That’s something some critics just can’t accept. See, I think that what makes your harshest critics uncomfortable isn’t so much your unconventional, some say avant-garde, approach to film construction. That they can handle, or could if they’d shut up and pay attention; your films aren’t at all difficult, and flow much more pleasingly than all the paint-by-numbers studio releases I have to see all year. No, I think these kinds of critics are uncomfortable with the sincerity of your films. You mean every single thing you put up on that screen, and I’m not just talking about a Spielbergian earnestness or Capraesque sentimentality. You take great pains to show us exactly what is inside you, and it’s just too fucking much for people to take. Irony makes us safe, lets us connect without giving anything up, lets us see things from a certain distance with an illusory objectivity. But there is no objectivity in your films. I don’t think there is any difference between what you give us through your images and what you experience. There is no distance between you and your movies, and if there is, it’s like the space between grains of sand—so infinitesimal it’s not worth considering. It makes people uncomfortable because no one is this transparent anymore. Sure, people smother Facebook with their political tastes, tweet their bowel movements, and ‘check-in’ to Hollister on Foursquare, but that’s not transparency, that’s just jerking off in front of other people. That’s not the same as being the message you’re sending.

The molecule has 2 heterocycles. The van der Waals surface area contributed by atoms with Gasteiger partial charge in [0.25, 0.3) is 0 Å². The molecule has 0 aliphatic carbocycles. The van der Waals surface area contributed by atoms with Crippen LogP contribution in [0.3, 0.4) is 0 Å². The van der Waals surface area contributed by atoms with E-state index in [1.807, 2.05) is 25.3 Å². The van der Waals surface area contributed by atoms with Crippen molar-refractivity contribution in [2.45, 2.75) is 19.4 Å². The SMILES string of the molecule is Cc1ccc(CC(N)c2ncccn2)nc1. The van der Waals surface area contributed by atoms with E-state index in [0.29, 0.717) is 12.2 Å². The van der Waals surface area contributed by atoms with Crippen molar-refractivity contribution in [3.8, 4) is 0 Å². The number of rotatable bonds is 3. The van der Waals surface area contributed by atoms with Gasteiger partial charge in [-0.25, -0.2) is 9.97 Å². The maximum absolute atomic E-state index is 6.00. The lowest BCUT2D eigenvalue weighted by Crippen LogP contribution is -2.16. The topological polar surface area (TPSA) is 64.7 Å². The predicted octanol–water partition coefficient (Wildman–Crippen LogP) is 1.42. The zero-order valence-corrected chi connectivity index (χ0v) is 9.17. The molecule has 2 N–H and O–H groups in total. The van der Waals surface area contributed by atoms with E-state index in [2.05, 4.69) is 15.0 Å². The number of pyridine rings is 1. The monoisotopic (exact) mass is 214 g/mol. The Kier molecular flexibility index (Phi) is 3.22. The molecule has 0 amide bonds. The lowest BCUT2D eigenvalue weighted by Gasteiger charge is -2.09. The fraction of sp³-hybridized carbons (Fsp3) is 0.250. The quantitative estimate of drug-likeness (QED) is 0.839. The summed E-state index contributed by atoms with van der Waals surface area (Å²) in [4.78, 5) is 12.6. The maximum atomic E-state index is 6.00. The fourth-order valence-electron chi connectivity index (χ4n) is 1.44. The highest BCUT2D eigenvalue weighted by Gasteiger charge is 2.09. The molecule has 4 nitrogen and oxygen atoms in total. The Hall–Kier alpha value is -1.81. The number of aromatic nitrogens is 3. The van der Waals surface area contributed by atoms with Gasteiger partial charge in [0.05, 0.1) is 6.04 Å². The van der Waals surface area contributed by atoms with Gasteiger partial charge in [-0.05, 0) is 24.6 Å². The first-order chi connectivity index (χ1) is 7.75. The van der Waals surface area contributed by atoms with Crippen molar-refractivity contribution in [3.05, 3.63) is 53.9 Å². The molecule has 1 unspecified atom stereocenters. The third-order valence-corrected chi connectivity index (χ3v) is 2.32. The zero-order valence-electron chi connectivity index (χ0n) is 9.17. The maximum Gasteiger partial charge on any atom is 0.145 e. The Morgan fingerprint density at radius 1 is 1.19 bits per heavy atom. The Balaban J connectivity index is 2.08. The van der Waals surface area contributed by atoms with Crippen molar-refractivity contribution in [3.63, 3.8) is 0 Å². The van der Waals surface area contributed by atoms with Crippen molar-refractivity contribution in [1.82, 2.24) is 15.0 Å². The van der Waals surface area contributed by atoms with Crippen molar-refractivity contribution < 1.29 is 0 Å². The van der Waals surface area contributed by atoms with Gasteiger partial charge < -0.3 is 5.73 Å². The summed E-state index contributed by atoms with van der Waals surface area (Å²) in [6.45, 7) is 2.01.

You’re Private Witt from The Thin Red Line. Your detractors are like Sergeant Welsh. Witt doesn’t spend a lot of time explaining himself because there’s absolutely no way to do it in a way Welsh will understand. Maybe this is why you never do interviews or commentaries. Like Witt, the only thing you can do is what you do, and let people understand it if they can. Maybe that’s why you shaped the film around Witt, in gleeful defiance of your screenplay (and Adrien Brody’s ego). Making the movie was your attempt to understand war in a universe with God at the center, and Witt was the very embodiment of this understanding.
WELSH: In this world a man himself is nothing. And there ain’t no world but this one.
WITT: You’re wrong there, Top. I seen another world. Sometimes I think it was just my imagination.
WELSH: Well, then you seen things I never will. We’re living in a world that’s blown itself to hell as fast as everybody can arrange it. In a situation like that all a man can do is shut his eyes and let nothing touch him. Look out for himself.